Hamlet and the Knock-knock joke

You know Shakespeare invented the knock-knock joke. In  Act 1 Scene 1, “Hamlet” begins with “Who’s there?” Made me wonder if “Hamlet” was one long knock-knock joke without a punch line.

You know, in those days, there were not any knock-knock jokes going around. Until:

Barnardo: “Knock knock.”

Francisco: “Who’s there?”

Barnardo: “Eliza.”

Francisco: “Eliza Who?”

Barnardo: “Eliza Bet You Can’t Be Queen.

Francisco: “I may not be Queen but I sure can sing.”

Barnardo: “Sing?”

Francisco: “Is this the real life? Is this just fantasy?”

Okay, you didn’t get it. Shakespeare did, and so did Freddie Mercury.

This “Who’s there?” asked by Francisco, the guard on the turret, sets the whole mood and theme of the play. The play is about who is who and what is what and getting it all sorted out.

Do you have a favorite knock-knock joke?

“Hamlet” and the Opening Scene

Shakespeare could have opened “Hamlet” with the ghost of his father and his demand for revenge. After all, “Hamlet” is a revenge tragedy. A play where revenge drives the plot. An eye-for-an-eye kind of thing. A play where the audience asks, “Will the main character do it? Will he get away with it?” Shakespeare had done it before with “Titus Andronicus”. But he wasn’t satisfied with just another revenge tragedy.

Instead Shakespeare has more irons in the fire than just revenge. He begins “Hamlet” with two simple words. “Who’s there?” Those words tell us that there are more things in the play than just getting even. It is about identity. It is about Hamlet finding out just who he is.

An opening scene in Shakespeare is like an opening act for a concert. It gives the audience a taste of what’s to come. It’s Joan Jett opening for The Who. It foretells what the is isn’t and what the is-not is. Sometimes it’s obvious what’s to come. Sometimes it’s not. Then you have to listen hard. Here’s some opening scenes.

“The Tempest”: Miranda needs a boy friend..

“Julius Caesar”: Not everybody likes J. C.

“Macbeth”: Don’t hang out with witches.

“A Midsummer Night’s Dream”: One good Puck deserves another.

“Othello”: Iago does not like Othello.

“Twelfth Night”: Cross-dressing is in.

“As You Like It”: Cross-dressing is in some more.

“Romeo and Juliet”: This is the Hatfields and the McCoys Italian Style.
Later there’s a balcony scene.
Juliet. Romeo, Romeo, whereforth art thou?
Romeo: I’m down here.

“King Lear”: Cordelia does love her Daddy.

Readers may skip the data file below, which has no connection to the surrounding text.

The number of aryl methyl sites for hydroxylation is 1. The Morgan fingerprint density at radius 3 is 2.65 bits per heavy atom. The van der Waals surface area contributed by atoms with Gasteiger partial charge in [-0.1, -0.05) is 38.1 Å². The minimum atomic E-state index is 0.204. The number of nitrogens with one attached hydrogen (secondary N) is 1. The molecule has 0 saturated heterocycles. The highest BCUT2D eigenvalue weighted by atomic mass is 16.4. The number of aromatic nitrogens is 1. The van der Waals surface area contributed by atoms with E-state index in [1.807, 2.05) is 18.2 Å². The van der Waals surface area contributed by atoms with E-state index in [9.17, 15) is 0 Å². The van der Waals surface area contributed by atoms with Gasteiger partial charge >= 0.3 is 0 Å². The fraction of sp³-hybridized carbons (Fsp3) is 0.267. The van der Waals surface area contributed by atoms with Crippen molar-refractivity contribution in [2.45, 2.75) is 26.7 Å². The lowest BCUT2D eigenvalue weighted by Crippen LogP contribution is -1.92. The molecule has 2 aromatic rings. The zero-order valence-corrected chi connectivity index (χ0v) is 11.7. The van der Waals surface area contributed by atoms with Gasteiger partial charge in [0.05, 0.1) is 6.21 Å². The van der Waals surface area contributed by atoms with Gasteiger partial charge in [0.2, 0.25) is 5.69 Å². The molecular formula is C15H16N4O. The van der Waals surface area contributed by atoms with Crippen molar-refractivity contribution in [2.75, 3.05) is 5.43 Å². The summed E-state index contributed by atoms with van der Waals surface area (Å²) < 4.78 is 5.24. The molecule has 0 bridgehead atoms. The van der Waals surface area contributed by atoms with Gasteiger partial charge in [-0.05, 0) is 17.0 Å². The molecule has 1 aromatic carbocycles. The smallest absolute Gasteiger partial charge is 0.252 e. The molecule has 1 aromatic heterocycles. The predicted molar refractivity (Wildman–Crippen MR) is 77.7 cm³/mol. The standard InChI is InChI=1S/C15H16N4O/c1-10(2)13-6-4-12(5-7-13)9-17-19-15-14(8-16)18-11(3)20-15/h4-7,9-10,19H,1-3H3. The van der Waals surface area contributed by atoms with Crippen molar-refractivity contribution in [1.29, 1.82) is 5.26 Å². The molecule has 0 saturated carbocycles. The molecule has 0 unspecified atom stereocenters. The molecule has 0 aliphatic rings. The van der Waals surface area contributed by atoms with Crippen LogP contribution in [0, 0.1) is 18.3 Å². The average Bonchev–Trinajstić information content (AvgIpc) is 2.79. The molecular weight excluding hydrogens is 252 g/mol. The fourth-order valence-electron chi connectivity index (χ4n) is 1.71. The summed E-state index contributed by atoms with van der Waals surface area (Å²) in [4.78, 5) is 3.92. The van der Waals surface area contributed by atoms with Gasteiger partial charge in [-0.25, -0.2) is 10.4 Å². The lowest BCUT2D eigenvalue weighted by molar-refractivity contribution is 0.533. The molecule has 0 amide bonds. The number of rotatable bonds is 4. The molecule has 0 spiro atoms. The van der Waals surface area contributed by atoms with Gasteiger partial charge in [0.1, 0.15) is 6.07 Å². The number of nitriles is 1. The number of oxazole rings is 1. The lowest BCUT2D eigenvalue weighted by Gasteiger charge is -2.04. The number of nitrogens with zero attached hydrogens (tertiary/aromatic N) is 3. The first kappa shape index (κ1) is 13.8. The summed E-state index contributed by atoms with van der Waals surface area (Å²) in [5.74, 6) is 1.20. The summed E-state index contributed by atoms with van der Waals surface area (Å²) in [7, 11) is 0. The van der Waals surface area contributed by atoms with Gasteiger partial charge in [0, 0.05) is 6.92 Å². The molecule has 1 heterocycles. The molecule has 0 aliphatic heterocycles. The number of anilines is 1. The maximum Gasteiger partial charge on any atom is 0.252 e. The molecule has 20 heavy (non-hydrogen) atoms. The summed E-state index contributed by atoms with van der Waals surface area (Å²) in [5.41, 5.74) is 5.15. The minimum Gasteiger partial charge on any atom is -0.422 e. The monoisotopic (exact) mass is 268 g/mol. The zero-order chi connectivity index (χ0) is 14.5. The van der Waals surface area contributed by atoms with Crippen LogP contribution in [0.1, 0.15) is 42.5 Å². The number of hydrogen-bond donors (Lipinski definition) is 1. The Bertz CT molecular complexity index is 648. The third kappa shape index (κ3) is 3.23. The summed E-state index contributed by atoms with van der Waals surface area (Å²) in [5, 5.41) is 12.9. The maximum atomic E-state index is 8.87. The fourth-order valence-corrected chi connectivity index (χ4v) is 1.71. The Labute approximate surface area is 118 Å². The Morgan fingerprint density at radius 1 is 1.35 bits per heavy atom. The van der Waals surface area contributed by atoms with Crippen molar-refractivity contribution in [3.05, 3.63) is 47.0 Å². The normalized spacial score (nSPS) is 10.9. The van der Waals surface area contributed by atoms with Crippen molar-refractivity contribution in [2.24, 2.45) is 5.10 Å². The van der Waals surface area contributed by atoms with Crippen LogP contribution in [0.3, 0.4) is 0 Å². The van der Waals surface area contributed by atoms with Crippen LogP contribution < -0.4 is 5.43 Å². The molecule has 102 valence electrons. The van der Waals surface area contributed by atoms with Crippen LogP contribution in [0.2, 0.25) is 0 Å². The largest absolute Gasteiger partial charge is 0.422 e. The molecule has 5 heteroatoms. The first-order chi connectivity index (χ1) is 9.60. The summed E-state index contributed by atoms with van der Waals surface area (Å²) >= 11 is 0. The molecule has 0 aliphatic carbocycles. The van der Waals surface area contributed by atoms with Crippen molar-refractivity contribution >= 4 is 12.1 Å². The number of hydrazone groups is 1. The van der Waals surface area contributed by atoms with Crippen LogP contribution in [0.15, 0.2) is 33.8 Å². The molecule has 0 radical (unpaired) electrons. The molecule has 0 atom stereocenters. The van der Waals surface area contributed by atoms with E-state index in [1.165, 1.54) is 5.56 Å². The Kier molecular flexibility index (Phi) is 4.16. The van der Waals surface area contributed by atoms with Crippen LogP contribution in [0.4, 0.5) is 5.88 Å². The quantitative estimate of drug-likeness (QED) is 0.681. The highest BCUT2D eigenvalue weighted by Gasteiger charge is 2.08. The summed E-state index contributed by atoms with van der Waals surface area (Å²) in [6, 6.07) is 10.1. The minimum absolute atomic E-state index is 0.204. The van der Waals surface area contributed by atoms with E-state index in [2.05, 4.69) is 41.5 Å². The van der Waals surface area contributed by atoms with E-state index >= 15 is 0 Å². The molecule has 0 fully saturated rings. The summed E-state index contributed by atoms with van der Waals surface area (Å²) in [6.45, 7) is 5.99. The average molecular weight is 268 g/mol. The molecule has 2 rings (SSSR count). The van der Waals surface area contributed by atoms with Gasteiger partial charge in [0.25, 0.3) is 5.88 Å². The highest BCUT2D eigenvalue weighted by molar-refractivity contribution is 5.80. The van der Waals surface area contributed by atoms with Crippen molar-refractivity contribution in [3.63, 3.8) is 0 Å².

“Richard II”: It’s my throne. No, it’s my throne.

“Henry IV Part 1”: Let’s party hardy.

“Henry IV Part 2”: What do they see in this Hotspur anyway?

“Henry V”: It’s time to kick some French butt.

“All’s Well That Ends Well: What does she see in that guy anyway?

“Anthony and Cleopatra”: Don’t play with snakes.

“Richard III”: It is the winter of my discontent that I am not king. But, hey, I can fix that.

See what I mean. Easy peasy.

“Hamlet” and the Dark and Stormy Night

Blow, blow, thou winter wind! Thou art not so unkind as man’s ingratitude. As You Like It. Act 2, Scene 7

Act 1. Scene 1.

“Hamlet” begins. It was a dark and stormy night. A ghost amucked about. Think of all the stories that begin with a dark and stormy night. Let’s see.

There’s “The Shining”. No, that starts with snow. How about “The Great Gatsby”? No.

“King Lear” does have a dark and stormy night, but it’s not till later in the play.

“The Tempest” starts with a storm on the sea. “Macbeth” starts with night. There you go. You put the two plays together and you definitely have a dark and stormy night. With witches.

“Hamlet” could have started the way “Anna Karenina” does. You know the quote about happy families. “Happy families are all alike; every unhappy family is unhappy in its own way.” But it didn’t. One thing is for sure. “Hamlet” is not about a happy family.

“Great Expectations” doesn’t start with a dark and stormy night. But it’s late in the afternoon, and Pip feels like it is a dark and stormy night when he runs into an escaped convict.

Jesus was born on a dark and stormy night. You think not. Look, you have a wicked king. He sends his troops into Bethlehem to kill all the babies in town. If that isn’t a dark and stormy night, I don’t know what is.